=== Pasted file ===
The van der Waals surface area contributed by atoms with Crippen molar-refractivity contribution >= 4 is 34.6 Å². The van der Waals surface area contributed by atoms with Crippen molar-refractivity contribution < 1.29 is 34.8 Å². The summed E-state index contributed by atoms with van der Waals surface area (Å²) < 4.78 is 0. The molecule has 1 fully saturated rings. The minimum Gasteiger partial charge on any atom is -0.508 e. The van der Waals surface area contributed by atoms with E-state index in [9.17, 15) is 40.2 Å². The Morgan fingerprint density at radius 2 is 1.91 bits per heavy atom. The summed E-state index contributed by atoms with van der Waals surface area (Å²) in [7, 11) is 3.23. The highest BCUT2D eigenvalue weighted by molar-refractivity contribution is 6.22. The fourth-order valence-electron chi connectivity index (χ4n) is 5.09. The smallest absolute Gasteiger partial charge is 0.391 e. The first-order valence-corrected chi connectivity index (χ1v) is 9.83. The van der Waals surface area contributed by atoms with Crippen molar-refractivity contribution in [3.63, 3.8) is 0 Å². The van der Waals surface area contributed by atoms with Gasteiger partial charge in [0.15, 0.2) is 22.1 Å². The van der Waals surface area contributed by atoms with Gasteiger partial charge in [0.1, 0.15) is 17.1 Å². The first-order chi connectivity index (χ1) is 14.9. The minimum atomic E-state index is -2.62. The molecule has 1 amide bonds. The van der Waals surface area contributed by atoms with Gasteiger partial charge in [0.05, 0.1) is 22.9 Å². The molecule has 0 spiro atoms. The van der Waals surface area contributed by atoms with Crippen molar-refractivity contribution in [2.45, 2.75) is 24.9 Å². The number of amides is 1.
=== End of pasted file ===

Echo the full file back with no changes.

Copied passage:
The van der Waals surface area contributed by atoms with Crippen molar-refractivity contribution >= 4 is 34.6 Å². The van der Waals surface area contributed by atoms with Crippen molar-refractivity contribution < 1.29 is 34.8 Å². The summed E-state index contributed by atoms with van der Waals surface area (Å²) < 4.78 is 0. The molecule has 1 fully saturated rings. The minimum Gasteiger partial charge on any atom is -0.508 e. The van der Waals surface area contributed by atoms with E-state index in [9.17, 15) is 40.2 Å². The Morgan fingerprint density at radius 2 is 1.91 bits per heavy atom. The summed E-state index contributed by atoms with van der Waals surface area (Å²) in [7, 11) is 3.23. The highest BCUT2D eigenvalue weighted by molar-refractivity contribution is 6.22. The fourth-order valence-electron chi connectivity index (χ4n) is 5.09. The smallest absolute Gasteiger partial charge is 0.391 e. The first-order valence-corrected chi connectivity index (χ1v) is 9.83. The van der Waals surface area contributed by atoms with Crippen molar-refractivity contribution in [3.63, 3.8) is 0 Å². The van der Waals surface area contributed by atoms with Gasteiger partial charge in [0.15, 0.2) is 22.1 Å². The van der Waals surface area contributed by atoms with Gasteiger partial charge in [0.1, 0.15) is 17.1 Å². The first-order chi connectivity index (χ1) is 14.9. The minimum atomic E-state index is -2.62. The molecule has 1 amide bonds. The van der Waals surface area contributed by atoms with Gasteiger partial charge in [0.05, 0.1) is 22.9 Å². The molecule has 0 spiro atoms. The van der Waals surface area contributed by atoms with Crippen molar-refractivity contribution in [2.45, 2.75) is 24.9 Å². The number of amides is 1.